A giddy, intense, hugely fun ride that will propel listening audiences large or small into spinning tizzies of their own.

READ REVIEW

NIGHT SKY WHEEL RIDE

Poem and pictures unite in a delirious celebration of a first ride on a Ferris wheel.

Two children answer their own repeated chorus of “Are we big enough this year, Mama? / Are we brave enough, Brother? / Sister, are you ready to fly?” with a resounding “YES.” They race through fairgrounds to soar, “swiggle sway / creak squeak / rickety ratcheting / up! / up! / up!” Literally rolling across the pages, Fitch’s lines fizz with motion, emotion and metaphor. Yayo’s cotton-candy–colored pictures pick it all up with vigorously brushed fancies in which the children’s arms become wings or reach out to dandelion-fluff stars. The wheel itself undergoes a series of transformations from giant squealing pig to spinning clothes dryer to bars of music to rows of cocoons and exotic birds. Earthbound again, the excitement abates not a whit: “We are fizzy with the dizzy reeling / fuzzy with the Ferris wheel feeling // Now and forever a part of the sky.”

A giddy, intense, hugely fun ride that will propel listening audiences large or small into spinning tizzies of their own. (Picture book. 5-9)

Pub Date: Feb. 15, 2013

ISBN: 978-1-896580-67-8

Page Count: 32

Publisher: Tradewind Books

Review Posted Online: Dec. 12, 2012

Kirkus Reviews Issue: Jan. 1, 2013

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For places where the first-grade shelves are particularly thin.

ON THE FIRST DAY OF FIRST GRADE

The traditional song “The Twelve Days of Christmas” gets a school makeover as readers follow a cheery narrator through the first 12 days of first grade.

“On the first day of first grade / I had fun right away // laughing and learning all day!” In these first two spreads, Jennings shows the child, who has brown skin and a cloud of dark-brown hair, entering the schoolyard with a diverse array of classmates and settling in. In the backgrounds, caregivers, including a woman in hijab, stand at the fence and kids hang things on hooks in the back of the room. Each new day sees the child and their friends enjoying new things, previous days’ activities repeated in the verses each time so that those listening will soon be chiming in. The child helps in the classroom, checks out books from the library, plants seeds, practices telling time and counting money, leads the line, performs in a play, shows off a picture of their pet bunny, and does activities in gym, music, and art classes. The Photoshop-and-watercolor illustrations portray adorable and engaged kids having fun while learning with friends. But while the song and topic are the same, this doesn’t come close to touching either the hysterical visuals or great rhythm of Deborah Lee Rose and Carey Armstong-Ellis’ The Twelve Days of Kindergarten (2003).

For places where the first-grade shelves are particularly thin. (Picture book. 5-7)

Pub Date: June 19, 2018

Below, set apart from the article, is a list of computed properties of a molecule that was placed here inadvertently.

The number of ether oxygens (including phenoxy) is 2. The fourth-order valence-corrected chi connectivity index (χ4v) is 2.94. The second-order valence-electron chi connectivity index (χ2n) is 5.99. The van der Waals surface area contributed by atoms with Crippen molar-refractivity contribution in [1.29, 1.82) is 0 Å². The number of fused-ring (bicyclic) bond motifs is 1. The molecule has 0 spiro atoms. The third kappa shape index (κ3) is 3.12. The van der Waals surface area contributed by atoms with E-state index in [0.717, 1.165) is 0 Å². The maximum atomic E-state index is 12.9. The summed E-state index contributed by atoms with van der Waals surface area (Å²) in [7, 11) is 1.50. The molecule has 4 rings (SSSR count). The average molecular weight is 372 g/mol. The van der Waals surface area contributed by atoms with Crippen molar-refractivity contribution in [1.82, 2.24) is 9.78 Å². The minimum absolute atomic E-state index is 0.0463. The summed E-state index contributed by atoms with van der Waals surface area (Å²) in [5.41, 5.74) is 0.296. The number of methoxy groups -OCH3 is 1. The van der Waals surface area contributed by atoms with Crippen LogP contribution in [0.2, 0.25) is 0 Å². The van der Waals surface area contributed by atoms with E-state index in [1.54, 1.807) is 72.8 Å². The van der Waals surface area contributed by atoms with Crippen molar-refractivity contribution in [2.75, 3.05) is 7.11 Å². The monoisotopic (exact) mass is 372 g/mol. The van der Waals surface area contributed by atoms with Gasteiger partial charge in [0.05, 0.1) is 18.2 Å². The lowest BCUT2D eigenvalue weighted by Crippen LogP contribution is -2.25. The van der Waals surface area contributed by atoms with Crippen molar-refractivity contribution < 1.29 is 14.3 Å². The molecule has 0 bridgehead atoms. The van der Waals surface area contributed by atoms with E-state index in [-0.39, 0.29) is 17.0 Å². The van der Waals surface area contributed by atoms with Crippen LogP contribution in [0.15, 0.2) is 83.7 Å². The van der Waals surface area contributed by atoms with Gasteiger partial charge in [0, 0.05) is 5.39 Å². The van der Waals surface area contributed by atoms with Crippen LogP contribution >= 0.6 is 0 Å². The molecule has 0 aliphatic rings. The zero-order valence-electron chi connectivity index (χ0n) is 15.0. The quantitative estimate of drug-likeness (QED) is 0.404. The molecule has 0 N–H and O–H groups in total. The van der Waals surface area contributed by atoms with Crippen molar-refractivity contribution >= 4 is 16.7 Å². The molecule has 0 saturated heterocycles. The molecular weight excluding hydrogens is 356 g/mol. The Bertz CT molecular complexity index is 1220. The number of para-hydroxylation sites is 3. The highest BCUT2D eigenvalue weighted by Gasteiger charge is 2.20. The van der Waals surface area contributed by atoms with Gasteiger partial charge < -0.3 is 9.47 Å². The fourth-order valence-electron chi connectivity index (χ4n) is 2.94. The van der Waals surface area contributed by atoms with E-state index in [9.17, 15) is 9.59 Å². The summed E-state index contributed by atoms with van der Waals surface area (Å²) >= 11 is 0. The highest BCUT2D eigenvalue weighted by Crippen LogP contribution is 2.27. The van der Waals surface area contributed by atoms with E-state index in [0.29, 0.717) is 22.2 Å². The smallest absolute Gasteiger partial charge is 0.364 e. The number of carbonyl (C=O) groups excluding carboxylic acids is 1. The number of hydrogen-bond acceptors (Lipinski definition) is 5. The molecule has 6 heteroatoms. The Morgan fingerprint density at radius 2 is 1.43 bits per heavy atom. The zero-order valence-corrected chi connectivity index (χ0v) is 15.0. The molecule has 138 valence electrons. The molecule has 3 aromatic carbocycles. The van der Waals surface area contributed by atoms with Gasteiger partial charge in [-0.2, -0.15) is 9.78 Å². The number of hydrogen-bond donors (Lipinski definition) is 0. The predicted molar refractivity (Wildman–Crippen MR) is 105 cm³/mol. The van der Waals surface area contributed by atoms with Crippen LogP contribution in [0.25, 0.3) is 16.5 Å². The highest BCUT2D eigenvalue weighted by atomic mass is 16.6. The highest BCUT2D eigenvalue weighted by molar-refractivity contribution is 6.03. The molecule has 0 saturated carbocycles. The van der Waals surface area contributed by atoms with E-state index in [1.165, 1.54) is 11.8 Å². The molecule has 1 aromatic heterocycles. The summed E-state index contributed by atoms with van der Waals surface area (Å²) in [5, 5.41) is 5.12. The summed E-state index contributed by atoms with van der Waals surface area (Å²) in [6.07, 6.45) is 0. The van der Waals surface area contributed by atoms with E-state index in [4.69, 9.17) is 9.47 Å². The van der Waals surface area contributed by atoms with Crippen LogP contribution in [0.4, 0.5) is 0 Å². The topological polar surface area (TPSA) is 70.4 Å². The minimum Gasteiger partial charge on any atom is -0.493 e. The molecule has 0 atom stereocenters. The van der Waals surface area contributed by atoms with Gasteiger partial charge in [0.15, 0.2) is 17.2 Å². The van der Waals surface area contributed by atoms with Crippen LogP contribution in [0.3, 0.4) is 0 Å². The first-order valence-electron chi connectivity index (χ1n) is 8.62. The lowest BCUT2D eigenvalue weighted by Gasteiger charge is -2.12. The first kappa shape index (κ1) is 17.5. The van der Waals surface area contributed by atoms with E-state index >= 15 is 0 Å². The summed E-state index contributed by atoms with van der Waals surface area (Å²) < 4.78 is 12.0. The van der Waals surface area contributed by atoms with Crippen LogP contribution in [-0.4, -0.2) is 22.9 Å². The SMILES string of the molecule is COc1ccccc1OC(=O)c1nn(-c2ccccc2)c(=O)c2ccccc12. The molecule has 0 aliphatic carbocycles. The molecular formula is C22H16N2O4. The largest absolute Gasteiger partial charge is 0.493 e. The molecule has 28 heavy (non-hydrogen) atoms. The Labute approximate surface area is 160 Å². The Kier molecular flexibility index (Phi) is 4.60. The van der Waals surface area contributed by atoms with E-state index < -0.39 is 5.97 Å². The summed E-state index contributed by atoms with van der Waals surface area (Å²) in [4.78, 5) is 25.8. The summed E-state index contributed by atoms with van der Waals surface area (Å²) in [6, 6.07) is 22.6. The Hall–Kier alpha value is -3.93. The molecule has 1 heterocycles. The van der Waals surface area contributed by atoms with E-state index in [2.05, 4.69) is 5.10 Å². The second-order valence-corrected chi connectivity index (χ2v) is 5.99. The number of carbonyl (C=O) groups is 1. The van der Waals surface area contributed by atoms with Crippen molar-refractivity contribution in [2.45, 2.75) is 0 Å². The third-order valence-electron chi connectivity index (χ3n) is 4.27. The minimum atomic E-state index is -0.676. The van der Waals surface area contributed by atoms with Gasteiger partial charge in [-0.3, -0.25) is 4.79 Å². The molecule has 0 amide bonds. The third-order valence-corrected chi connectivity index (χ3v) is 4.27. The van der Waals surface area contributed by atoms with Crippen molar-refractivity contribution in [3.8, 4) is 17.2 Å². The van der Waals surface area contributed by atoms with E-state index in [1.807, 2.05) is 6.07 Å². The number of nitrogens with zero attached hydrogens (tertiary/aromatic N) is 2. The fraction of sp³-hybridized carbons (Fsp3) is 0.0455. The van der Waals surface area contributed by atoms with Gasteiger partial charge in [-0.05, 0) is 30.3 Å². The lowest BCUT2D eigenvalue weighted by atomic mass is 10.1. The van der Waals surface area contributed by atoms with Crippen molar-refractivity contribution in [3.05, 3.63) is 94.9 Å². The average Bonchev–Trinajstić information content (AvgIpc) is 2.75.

ISBN: 978-0-06-266851-6

Page Count: 32

Publisher: Harper/HarperCollins

Review Posted Online: May 14, 2018

Kirkus Reviews Issue: June 1, 2018

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The subtitle for the book is “A Very Confused Christmas,” and many young readers will indeed be confused.

MISSILE TOE

A VERY CONFUSED CHRISTMAS

A dozen humorous poems are inspired by Christmas-related words or phrases as a child might mishear them.

The cover and related title poem, “Missile Toe,” focus on a soccer player by that name. He is a boy with brown skin who always leaps too high and misses scoring. This time, he still leaps but gently taps the ball in as the other players “hugged and kissed beneath Missile Toe.” Most of the other poems focus on traditional Christmas songs, with some sort of humorous twist on the title or a line from the song as the poem’s theme, as in the poems “O Holey Knight” and “The Wee Kings of Orientar.” The poem “Deck the Halls” riffs on a phrase that many a child has found mysterious. There is no title page or author’s note to identify the original songs. Most of the poems require a level of background knowledge  that is beyond the capacity of the intended audience, and the humor would need to be explained to children. A few poems stand on their own, such as “Johnny Oats Ate Nicholas,” about a puppy named Johnny Oats who eats Nicholas the guppy (though it may take saying the title a few times to understand the sonic confusion), and “I’ll Be a Gnome for Christmas.” Amusing, action-filled illustrations include children of different ethnicities. Santa is white; the Wise Men have brown skin.

The subtitle for the book is “A Very Confused Christmas,” and many young readers will indeed be confused. (Picture book/poetry. 5-9)

Pub Date: Sept. 1, 2017

ISBN: 978-1-58536-371-1

Page Count: 32

Publisher: Sleeping Bear Press

Review Posted Online: Aug. 21, 2017

Kirkus Reviews Issue: Sept. 1, 2017

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